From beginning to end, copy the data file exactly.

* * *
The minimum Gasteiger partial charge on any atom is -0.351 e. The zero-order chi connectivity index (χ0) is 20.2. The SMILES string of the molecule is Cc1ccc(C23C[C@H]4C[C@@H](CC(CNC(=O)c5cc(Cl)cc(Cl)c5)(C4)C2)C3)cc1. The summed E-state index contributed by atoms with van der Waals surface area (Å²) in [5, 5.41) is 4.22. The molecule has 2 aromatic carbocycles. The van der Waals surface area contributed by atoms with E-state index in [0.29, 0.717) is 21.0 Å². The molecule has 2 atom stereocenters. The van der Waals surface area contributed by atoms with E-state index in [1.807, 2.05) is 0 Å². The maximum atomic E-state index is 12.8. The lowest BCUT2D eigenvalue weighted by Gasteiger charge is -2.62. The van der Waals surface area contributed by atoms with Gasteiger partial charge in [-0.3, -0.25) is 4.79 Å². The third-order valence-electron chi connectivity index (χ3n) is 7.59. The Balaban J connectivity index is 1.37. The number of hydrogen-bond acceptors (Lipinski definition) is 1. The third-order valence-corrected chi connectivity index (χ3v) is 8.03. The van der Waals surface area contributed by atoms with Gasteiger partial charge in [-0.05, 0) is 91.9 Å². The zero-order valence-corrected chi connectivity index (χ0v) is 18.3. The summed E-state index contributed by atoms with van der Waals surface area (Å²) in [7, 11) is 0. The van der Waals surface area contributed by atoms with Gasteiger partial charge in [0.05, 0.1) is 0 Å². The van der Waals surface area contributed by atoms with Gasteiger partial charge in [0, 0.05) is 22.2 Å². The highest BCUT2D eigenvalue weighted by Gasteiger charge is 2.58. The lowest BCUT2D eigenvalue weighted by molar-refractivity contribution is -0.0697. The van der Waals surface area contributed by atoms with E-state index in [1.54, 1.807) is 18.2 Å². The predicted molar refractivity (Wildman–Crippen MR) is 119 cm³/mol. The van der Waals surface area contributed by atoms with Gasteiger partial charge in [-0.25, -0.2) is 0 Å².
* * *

The minimum Gasteiger partial charge on any atom is -0.351 e. The zero-order chi connectivity index (χ0) is 20.2. The SMILES string of the molecule is Cc1ccc(C23C[C@H]4C[C@@H](CC(CNC(=O)c5cc(Cl)cc(Cl)c5)(C4)C2)C3)cc1. The summed E-state index contributed by atoms with van der Waals surface area (Å²) in [5, 5.41) is 4.22. The molecule has 2 aromatic carbocycles. The van der Waals surface area contributed by atoms with E-state index in [0.29, 0.717) is 21.0 Å². The molecule has 2 atom stereocenters. The van der Waals surface area contributed by atoms with E-state index in [1.807, 2.05) is 0 Å². The maximum atomic E-state index is 12.8. The lowest BCUT2D eigenvalue weighted by Gasteiger charge is -2.62. The van der Waals surface area contributed by atoms with Gasteiger partial charge in [-0.3, -0.25) is 4.79 Å². The third-order valence-electron chi connectivity index (χ3n) is 7.59. The Balaban J connectivity index is 1.37. The number of hydrogen-bond acceptors (Lipinski definition) is 1. The third-order valence-corrected chi connectivity index (χ3v) is 8.03. The van der Waals surface area contributed by atoms with Gasteiger partial charge in [-0.05, 0) is 91.9 Å². The zero-order valence-corrected chi connectivity index (χ0v) is 18.3. The summed E-state index contributed by atoms with van der Waals surface area (Å²) in [7, 11) is 0. The van der Waals surface area contributed by atoms with Gasteiger partial charge in [0.05, 0.1) is 0 Å². The van der Waals surface area contributed by atoms with Gasteiger partial charge in [0, 0.05) is 22.2 Å². The highest BCUT2D eigenvalue weighted by Gasteiger charge is 2.58. The lowest BCUT2D eigenvalue weighted by molar-refractivity contribution is -0.0697. The van der Waals surface area contributed by atoms with E-state index in [1.54, 1.807) is 18.2 Å². The predicted molar refractivity (Wildman–Crippen MR) is 119 cm³/mol. The van der Waals surface area contributed by atoms with Gasteiger partial charge in [-0.25, -0.2) is 0 Å².